With all the scientific and technological advancements in the last decade, why continue using animals in research?
Animals provide information we can’t directly access in humans. Much of what we are learning requires that we ask questions in living organisms. There’s just no way around that. I want to underscore how seriously we take the care of the animals we use in our research programs; we are focused on the most humane care and treatment possible.

When people think of your leadership 75 years from now, what do you hope they’ll remember?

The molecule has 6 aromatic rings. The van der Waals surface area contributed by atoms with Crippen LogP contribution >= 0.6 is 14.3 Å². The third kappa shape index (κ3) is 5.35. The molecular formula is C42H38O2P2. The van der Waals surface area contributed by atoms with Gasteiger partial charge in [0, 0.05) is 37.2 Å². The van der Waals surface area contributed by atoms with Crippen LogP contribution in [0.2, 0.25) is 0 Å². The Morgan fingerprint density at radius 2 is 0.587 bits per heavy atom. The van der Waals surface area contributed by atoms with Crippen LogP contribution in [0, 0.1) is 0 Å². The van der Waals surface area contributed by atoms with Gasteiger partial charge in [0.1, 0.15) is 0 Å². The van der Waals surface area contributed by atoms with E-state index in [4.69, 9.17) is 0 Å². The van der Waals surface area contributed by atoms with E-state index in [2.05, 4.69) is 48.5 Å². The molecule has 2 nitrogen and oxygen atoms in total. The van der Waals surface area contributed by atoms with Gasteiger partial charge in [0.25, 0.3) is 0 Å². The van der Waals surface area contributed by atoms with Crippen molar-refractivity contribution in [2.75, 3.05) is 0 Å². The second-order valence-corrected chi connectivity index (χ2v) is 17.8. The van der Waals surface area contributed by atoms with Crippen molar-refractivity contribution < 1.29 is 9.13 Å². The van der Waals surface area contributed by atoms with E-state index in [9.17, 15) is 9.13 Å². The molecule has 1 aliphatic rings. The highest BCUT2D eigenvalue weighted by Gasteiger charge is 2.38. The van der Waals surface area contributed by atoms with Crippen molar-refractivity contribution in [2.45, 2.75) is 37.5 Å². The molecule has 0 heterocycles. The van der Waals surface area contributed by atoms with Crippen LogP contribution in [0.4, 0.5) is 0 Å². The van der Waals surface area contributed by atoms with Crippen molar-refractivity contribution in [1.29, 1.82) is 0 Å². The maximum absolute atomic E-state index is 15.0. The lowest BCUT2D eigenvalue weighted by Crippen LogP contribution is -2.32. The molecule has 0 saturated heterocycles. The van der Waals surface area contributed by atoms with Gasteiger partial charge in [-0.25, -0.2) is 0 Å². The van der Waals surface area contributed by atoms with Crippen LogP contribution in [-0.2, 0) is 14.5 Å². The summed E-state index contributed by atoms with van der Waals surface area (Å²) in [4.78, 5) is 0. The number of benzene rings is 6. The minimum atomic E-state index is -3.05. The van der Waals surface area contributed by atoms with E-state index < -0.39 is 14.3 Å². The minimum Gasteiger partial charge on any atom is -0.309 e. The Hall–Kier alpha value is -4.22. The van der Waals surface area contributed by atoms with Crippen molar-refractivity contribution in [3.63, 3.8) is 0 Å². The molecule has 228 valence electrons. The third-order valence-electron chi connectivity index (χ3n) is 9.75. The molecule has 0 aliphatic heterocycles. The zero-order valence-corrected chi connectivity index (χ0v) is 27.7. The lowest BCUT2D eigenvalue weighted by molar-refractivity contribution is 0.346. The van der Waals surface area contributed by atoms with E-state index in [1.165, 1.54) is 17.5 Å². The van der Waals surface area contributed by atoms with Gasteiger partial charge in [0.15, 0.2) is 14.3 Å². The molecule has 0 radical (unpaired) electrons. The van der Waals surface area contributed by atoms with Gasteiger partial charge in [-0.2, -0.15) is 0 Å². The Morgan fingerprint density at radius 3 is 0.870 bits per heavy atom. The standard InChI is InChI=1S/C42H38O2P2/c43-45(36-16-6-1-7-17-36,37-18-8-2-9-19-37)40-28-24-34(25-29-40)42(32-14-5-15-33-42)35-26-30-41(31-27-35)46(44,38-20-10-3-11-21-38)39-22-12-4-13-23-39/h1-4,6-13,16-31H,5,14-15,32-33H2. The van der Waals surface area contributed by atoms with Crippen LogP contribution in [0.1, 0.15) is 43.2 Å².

I don’t think it will be what I discovered but rather the relationships I fostered. I hope people will remember the wisdom I had to bring the best scientists in the world together to collaborate for amazing discoveries. I think that will be pretty cool if that is the case. Oh, and that I was a pretty good magician.

Anything you’d like to add?
This is an exciting time. But I’m also envisioning what the world of science and medicine will be like in the next five to 10 years. It’s also important to underscore that research with animals has been and will continue to be a critical part of the scientific discovery process. While we can’t predict what diseases are to come, we can predict that they will come. We must be well prepared to respond to them; animal research models hold the best promise.